Error java.lang.OutOfMemoryError: GC overhead limit exceeded – Dev

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QUESTION:

I get this error message as I execute my JUnit tests:

java.lang.OutOfMemoryError: GC overhead limit exceeded

I know what an OutOfMemoryError is, but what does GC overhead limit mean? How can I solve this?

ANSWER:

Quoting from Oracle’s article “Java SE 6 HotSpot[tm] Virtual Machine Garbage Collection Tuning”:

Excessive GC Time and OutOfMemoryError

The parallel collector will throw an OutOfMemoryError if too much time is being spent in garbage collection: if more than 98% of the total time is spent in garbage collection and less than 2% of the heap is recovered, an OutOfMemoryError will be thrown. This feature is designed to prevent applications from running for an extended period of time while making little or no progress because the heap is too small. If necessary, this feature can be disabled by adding the option -XX:-UseGCOverheadLimit to the command line.

EDIT: looks like someone can type faster than me 🙂

ANSWER:

This message means that for some reason the garbage collector is taking an excessive amount of time (by default 98% of all CPU time of the process) and recovers very little memory in each run (by default 2% of the heap).

This effectively means that your program stops doing any progress and is busy running only the garbage collection at all time.

To prevent your application from soaking up CPU time without getting anything done, the JVM throws this Error so that you have a chance of diagnosing the problem.

The rare cases where I’ve seen this happen is where some code was creating tons of temporary objects and tons of weakly-referenced objects in an already very memory-constrained environment.

Check out the Java GC tuning guide, which is available for various Java versions and contains sections about this specific problem:

  • Java 11 tuning guide has dedicated sections on excessive GC for different garbage collectors:
    • for the Parallel Collector
    • for the Concurrent Mark Sweep (CMS) Collector
    • there is no mention of this specific error condition for the Garbage First (G1) collector.
  • Java 8 tuning guide and its Excessive GC section
  • Java 6 tuning guide and its Excessive GC section.

ANSWER:

It’s usually the code. Here’s a simple example:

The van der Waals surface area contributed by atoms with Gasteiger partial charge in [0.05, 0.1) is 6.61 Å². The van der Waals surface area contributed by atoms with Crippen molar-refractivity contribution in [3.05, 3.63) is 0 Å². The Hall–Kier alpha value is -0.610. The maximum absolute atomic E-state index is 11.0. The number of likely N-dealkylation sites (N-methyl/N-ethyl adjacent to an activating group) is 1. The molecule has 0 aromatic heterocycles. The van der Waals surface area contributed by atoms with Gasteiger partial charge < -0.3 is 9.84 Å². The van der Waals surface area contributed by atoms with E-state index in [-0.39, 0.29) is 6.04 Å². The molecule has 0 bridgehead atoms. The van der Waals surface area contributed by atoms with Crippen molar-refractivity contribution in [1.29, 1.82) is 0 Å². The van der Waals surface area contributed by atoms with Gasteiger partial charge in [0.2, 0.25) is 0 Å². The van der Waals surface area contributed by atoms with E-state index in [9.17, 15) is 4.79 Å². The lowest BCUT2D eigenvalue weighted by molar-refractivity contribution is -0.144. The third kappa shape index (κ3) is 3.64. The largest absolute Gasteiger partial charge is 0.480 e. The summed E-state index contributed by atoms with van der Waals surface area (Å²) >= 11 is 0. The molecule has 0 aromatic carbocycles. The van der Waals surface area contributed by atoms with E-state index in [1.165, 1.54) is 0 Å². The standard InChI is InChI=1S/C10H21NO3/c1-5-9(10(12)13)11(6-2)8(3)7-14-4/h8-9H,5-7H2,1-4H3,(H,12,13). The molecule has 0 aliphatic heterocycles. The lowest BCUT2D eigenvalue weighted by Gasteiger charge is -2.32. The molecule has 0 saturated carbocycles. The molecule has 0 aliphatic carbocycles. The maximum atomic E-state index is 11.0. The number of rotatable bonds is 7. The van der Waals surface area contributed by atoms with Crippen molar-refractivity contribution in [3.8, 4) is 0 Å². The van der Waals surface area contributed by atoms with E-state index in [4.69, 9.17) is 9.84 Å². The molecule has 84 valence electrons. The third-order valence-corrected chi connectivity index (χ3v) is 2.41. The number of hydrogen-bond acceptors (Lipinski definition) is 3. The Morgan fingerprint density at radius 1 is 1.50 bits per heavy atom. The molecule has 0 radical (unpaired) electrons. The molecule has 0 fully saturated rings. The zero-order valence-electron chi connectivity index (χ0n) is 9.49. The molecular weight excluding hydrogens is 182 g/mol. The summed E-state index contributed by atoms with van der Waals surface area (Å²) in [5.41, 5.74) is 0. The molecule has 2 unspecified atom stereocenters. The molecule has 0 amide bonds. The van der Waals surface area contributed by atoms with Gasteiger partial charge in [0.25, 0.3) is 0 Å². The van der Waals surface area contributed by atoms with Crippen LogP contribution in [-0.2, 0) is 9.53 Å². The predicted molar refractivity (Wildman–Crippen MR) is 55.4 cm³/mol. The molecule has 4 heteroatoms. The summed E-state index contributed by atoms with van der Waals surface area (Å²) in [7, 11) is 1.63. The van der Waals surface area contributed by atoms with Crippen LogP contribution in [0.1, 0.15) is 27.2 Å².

import java.util.*;

public class GarbageCollector {

    public static void main(String... args) {

        System.out.printf("Testing...%n");
        List<Double> list = new ArrayList<Double>();
        for (int outer = 0; outer < 10000; outer++) {

            // list = new ArrayList<Double>(10000); // BAD
            // list = new ArrayList<Double>(); // WORSE
            list.clear(); // BETTER

            for (int inner = 0; inner < 10000; inner++) {
                list.add(Math.random());
            }

            if (outer % 1000 == 0) {
                System.out.printf("Outer loop at %d%n", outer);
            }

        }
        System.out.printf("Done.%n");
    }
}

Using Java 1.6.0_24-b07 on a Windows 7 32 bit.

java -Xloggc:gc.log GarbageCollector

Then look at gc.log

  • Triggered 444 times using BAD method
  • Triggered 666 times using WORSE method
  • Triggered 354 times using BETTER method

Now granted, this is not the best test or the best design but when faced with a situation where you have no choice but implementing such a loop or when dealing with existing code that behaves badly, choosing to reuse objects instead of creating new ones can reduce the number of times the garbage collector gets in the way…

ANSWER:

If you are sure there are no memory leaks in your program, try to:

  1. Increase the heap size, for example -Xmx1g.
  2. Enable the concurrent low pause collector -XX:+UseConcMarkSweepGC.
  3. Reuse existing objects when possible to save some memory.

If necessary, the limit check can be disabled by adding the option -XX:-UseGCOverheadLimit to the command line.